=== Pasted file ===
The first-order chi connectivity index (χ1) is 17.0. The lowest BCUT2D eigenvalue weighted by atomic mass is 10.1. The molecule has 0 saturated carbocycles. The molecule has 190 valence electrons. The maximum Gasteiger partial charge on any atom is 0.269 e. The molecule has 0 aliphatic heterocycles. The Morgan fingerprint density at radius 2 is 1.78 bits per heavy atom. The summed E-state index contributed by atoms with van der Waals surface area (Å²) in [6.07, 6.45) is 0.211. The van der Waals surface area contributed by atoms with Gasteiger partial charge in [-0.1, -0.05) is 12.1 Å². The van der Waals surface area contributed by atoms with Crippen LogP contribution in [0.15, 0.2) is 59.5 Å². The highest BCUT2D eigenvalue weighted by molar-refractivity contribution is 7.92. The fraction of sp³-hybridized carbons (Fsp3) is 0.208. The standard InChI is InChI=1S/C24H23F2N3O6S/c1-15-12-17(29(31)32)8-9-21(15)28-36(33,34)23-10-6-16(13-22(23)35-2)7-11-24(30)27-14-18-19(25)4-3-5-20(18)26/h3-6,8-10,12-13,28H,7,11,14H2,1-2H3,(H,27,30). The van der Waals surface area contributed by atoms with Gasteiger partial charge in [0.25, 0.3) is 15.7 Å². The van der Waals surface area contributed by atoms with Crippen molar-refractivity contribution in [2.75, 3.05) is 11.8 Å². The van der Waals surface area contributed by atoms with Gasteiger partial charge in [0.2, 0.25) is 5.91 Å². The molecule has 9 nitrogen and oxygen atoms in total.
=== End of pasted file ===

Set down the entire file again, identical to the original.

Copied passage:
The first-order chi connectivity index (χ1) is 17.0. The lowest BCUT2D eigenvalue weighted by atomic mass is 10.1. The molecule has 0 saturated carbocycles. The molecule has 190 valence electrons. The maximum Gasteiger partial charge on any atom is 0.269 e. The molecule has 0 aliphatic heterocycles. The Morgan fingerprint density at radius 2 is 1.78 bits per heavy atom. The summed E-state index contributed by atoms with van der Waals surface area (Å²) in [6.07, 6.45) is 0.211. The van der Waals surface area contributed by atoms with Gasteiger partial charge in [-0.1, -0.05) is 12.1 Å². The van der Waals surface area contributed by atoms with Crippen LogP contribution in [0.15, 0.2) is 59.5 Å². The highest BCUT2D eigenvalue weighted by molar-refractivity contribution is 7.92. The fraction of sp³-hybridized carbons (Fsp3) is 0.208. The standard InChI is InChI=1S/C24H23F2N3O6S/c1-15-12-17(29(31)32)8-9-21(15)28-36(33,34)23-10-6-16(13-22(23)35-2)7-11-24(30)27-14-18-19(25)4-3-5-20(18)26/h3-6,8-10,12-13,28H,7,11,14H2,1-2H3,(H,27,30). The van der Waals surface area contributed by atoms with Gasteiger partial charge in [0.25, 0.3) is 15.7 Å². The van der Waals surface area contributed by atoms with Crippen molar-refractivity contribution in [2.75, 3.05) is 11.8 Å². The van der Waals surface area contributed by atoms with Gasteiger partial charge in [0.2, 0.25) is 5.91 Å². The molecule has 9 nitrogen and oxygen atoms in total.